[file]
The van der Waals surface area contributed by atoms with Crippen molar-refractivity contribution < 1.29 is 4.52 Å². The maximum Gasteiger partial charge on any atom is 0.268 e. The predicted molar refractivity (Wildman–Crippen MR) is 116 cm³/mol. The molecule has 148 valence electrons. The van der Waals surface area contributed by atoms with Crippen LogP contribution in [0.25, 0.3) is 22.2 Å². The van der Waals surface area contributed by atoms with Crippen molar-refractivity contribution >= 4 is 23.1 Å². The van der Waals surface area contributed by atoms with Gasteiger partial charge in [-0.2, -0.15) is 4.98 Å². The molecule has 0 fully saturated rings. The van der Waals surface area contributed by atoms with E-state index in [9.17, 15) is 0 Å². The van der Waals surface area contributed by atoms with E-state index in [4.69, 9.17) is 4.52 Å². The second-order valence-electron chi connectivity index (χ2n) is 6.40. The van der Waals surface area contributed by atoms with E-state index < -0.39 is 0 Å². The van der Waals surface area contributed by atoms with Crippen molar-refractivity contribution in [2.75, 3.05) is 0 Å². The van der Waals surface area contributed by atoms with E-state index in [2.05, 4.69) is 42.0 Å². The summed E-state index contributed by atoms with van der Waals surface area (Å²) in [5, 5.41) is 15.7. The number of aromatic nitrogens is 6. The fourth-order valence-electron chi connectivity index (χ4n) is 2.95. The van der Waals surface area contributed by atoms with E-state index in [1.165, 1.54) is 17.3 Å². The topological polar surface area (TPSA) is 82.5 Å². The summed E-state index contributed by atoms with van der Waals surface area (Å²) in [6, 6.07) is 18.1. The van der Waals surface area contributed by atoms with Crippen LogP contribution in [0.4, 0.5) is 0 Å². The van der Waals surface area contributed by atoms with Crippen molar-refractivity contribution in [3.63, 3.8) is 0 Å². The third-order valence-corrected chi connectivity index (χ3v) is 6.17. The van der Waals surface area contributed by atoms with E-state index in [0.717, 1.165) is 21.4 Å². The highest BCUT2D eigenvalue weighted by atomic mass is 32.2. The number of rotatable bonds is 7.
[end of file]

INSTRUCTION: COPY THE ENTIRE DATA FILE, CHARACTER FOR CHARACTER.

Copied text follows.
The van der Waals surface area contributed by atoms with Crippen molar-refractivity contribution < 1.29 is 4.52 Å². The maximum Gasteiger partial charge on any atom is 0.268 e. The predicted molar refractivity (Wildman–Crippen MR) is 116 cm³/mol. The molecule has 148 valence electrons. The van der Waals surface area contributed by atoms with Crippen LogP contribution in [0.25, 0.3) is 22.2 Å². The van der Waals surface area contributed by atoms with Crippen molar-refractivity contribution >= 4 is 23.1 Å². The van der Waals surface area contributed by atoms with Gasteiger partial charge in [-0.2, -0.15) is 4.98 Å². The molecule has 0 fully saturated rings. The van der Waals surface area contributed by atoms with E-state index in [9.17, 15) is 0 Å². The van der Waals surface area contributed by atoms with E-state index in [4.69, 9.17) is 4.52 Å². The second-order valence-electron chi connectivity index (χ2n) is 6.40. The van der Waals surface area contributed by atoms with E-state index < -0.39 is 0 Å². The van der Waals surface area contributed by atoms with Crippen molar-refractivity contribution in [2.75, 3.05) is 0 Å². The van der Waals surface area contributed by atoms with E-state index in [2.05, 4.69) is 42.0 Å². The summed E-state index contributed by atoms with van der Waals surface area (Å²) in [5, 5.41) is 15.7. The number of aromatic nitrogens is 6. The fourth-order valence-electron chi connectivity index (χ4n) is 2.95. The van der Waals surface area contributed by atoms with E-state index in [1.165, 1.54) is 17.3 Å². The topological polar surface area (TPSA) is 82.5 Å². The summed E-state index contributed by atoms with van der Waals surface area (Å²) in [6, 6.07) is 18.1. The van der Waals surface area contributed by atoms with Crippen LogP contribution in [0.4, 0.5) is 0 Å². The van der Waals surface area contributed by atoms with Crippen molar-refractivity contribution in [3.63, 3.8) is 0 Å². The third-order valence-corrected chi connectivity index (χ3v) is 6.17. The van der Waals surface area contributed by atoms with E-state index in [0.717, 1.165) is 21.4 Å². The highest BCUT2D eigenvalue weighted by atomic mass is 32.2. The number of rotatable bonds is 7.